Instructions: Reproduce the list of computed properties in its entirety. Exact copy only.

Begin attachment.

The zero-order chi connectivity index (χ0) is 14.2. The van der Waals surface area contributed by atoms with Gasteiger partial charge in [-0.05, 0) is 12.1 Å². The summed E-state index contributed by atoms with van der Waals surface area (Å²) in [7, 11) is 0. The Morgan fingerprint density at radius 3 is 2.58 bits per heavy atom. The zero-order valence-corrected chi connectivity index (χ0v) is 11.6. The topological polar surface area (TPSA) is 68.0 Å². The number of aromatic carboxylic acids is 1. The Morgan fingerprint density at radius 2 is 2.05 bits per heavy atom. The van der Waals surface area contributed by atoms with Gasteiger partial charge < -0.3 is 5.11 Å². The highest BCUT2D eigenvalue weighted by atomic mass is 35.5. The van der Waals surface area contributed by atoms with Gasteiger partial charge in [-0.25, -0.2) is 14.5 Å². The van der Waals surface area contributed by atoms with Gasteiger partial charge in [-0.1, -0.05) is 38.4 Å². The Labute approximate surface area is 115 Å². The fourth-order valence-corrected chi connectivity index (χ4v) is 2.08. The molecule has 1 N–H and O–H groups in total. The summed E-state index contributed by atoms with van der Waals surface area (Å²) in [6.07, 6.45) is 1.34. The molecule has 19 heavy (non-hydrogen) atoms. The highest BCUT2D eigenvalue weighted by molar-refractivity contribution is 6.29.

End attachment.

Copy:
The zero-order chi connectivity index (χ0) is 14.2. The van der Waals surface area contributed by atoms with Gasteiger partial charge in [-0.05, 0) is 12.1 Å². The summed E-state index contributed by atoms with van der Waals surface area (Å²) in [7, 11) is 0. The Morgan fingerprint density at radius 3 is 2.58 bits per heavy atom. The zero-order valence-corrected chi connectivity index (χ0v) is 11.6. The topological polar surface area (TPSA) is 68.0 Å². The number of aromatic carboxylic acids is 1. The Morgan fingerprint density at radius 2 is 2.05 bits per heavy atom. The van der Waals surface area contributed by atoms with Gasteiger partial charge < -0.3 is 5.11 Å². The highest BCUT2D eigenvalue weighted by atomic mass is 35.5. The van der Waals surface area contributed by atoms with Gasteiger partial charge in [-0.25, -0.2) is 14.5 Å². The van der Waals surface area contributed by atoms with Gasteiger partial charge in [-0.1, -0.05) is 38.4 Å². The Labute approximate surface area is 115 Å². The fourth-order valence-corrected chi connectivity index (χ4v) is 2.08. The molecule has 1 N–H and O–H groups in total. The summed E-state index contributed by atoms with van der Waals surface area (Å²) in [6.07, 6.45) is 1.34. The molecule has 19 heavy (non-hydrogen) atoms. The highest BCUT2D eigenvalue weighted by molar-refractivity contribution is 6.29.